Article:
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Whenever I am asked to share slides before a session I am presenting at, I politely decline. Here is why you should stop asking.
I quit sharing slides before my session with the event planner/manager/organizer/education manager in 2009. I was to present at a roundtable of top/senior (and all those fancy titles) event professionals.
After preparing like I never did in my life and creating what I still think is an awesome presentation, I was asked to share my slides. I foolishly accepted.
These were the comments I got:
I hope you don’t mind but I sent your presentation to the chair of the session, these were his comments:
- he thought there were quite a lot of slides and wanted to check that you weren’t going to read off the screen.
- he also wanted to check that there was detail and not too much general principles as it is a group of very senior marketing directors from large, sophisticated and thought leading marketing based organisations. He was also very concerned about the slide which said:
“The events industry needs a bit of a shake up. The recession highlighted a problem that has
been around for a while. Lack of creativity, lack of substance, lack of innovation”
I think this probably needs changing as it could annoy a lot of people – some of whom are doing brilliant, creative and innovative marketing! Some may actually have more practical experience of this then any of us I know a couple of people attending who know their direct marketing better than most and might not share the sentiment of your opening slide.
If you've met me at an event somewhere around the world, you know I am no shy guy. I speak my mind and in general have the ego required to do the job I do.
Nonetheless these comments seriously hurt my confidence. At the time of that email, I had already spoken at few events and with top audiences but I was still a speaker in the making.
A Tough Relationship
I also pointed out what you should look for when hiring an awesome speaker.
Whenever we ask someone to talk at our events we sign a contract of trust with the aim to deliver a great experience. It is perfectly understandable how everyone involved starts feeling nervous about the whole process. The variables are so many they test even the most experienced professional.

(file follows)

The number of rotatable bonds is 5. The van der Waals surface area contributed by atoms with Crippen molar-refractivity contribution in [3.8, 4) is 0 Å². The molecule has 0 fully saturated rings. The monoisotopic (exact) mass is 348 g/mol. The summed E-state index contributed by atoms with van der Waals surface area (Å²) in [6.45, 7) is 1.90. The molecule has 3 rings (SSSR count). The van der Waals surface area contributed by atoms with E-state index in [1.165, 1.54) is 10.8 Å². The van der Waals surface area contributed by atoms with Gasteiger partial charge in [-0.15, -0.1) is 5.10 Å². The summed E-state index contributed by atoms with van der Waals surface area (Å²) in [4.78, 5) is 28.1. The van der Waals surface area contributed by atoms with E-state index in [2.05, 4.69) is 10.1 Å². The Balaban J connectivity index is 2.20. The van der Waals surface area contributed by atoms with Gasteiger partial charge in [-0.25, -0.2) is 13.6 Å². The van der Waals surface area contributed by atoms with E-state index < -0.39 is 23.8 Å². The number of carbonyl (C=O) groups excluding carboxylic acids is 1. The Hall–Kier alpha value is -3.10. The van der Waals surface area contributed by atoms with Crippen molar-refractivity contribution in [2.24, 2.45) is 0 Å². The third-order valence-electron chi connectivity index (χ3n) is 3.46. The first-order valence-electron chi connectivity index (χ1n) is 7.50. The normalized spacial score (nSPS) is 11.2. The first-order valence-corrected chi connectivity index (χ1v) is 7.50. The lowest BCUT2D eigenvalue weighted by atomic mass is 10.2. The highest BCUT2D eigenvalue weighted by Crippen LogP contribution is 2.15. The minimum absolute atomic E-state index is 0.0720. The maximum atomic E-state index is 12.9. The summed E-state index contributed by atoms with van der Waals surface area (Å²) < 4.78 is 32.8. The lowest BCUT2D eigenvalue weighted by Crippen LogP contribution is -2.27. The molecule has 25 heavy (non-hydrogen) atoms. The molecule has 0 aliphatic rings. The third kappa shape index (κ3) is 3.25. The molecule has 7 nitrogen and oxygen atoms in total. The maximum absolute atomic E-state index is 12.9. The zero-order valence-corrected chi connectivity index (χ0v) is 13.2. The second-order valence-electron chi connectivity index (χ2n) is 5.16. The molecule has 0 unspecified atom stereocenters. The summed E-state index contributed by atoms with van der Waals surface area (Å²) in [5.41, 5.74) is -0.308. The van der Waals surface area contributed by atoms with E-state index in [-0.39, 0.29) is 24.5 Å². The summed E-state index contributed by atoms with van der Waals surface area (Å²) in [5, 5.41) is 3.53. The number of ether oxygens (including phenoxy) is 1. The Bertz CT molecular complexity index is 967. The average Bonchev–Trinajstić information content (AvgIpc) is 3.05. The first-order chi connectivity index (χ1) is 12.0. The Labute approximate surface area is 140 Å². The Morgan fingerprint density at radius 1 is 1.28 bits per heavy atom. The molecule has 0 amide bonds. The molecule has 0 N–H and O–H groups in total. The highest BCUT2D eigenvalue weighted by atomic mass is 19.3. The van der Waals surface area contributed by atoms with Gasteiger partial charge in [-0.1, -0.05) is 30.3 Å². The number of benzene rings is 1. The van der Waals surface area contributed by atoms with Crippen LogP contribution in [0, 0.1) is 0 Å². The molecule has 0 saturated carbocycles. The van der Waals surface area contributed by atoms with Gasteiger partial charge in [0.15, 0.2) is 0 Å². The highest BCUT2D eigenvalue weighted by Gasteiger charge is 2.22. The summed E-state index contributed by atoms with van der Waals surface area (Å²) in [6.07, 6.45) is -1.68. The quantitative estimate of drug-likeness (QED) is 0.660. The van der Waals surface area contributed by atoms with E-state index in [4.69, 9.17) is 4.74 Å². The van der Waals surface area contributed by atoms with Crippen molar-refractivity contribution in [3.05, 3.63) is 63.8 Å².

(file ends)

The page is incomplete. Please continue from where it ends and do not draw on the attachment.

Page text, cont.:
Yet my point is that asking for slides is not the solution. It's just the beginning of your problems.
Let's look at some ways to approach the issue differently.
What You Speaker Should Provide
I won't be talking only about the busy event professional. Actually I will start from the speaker. This is because I LOVE the #eventprofs category and I know exactly how we got to this point: the guilt is equally shared.
- Invest in design. If you are a professional speaker and use slides to present, make sure they are well designed. If this is your job, hire a designer. If you are starting out, use tools such as HaikuDeck or Canva. You should be able to demonstrate that you know the importance of visuals, because when Rebecca says this, she is right.
- Show your slides on Slideshare. Being a speaker without a Slideshare channel is like being a blogger without a blog, a Vlogger without a Youtube channel, an Instagrammer without an Instagram profile, you get the picture. Your mission is to make the event professional comfortable with your previous presentations, the content within them and your style in general. Not having a Slideshare channel is usually the top reason why you will be asked your slides.
- Have Videos of Yourself Speaking. It is vital to give a feeling to the hiring party that you are comfortable presenting. A video will usually be the decider for most event professionals. So have it there on your Youtube channel, website, blog or wherever applicable.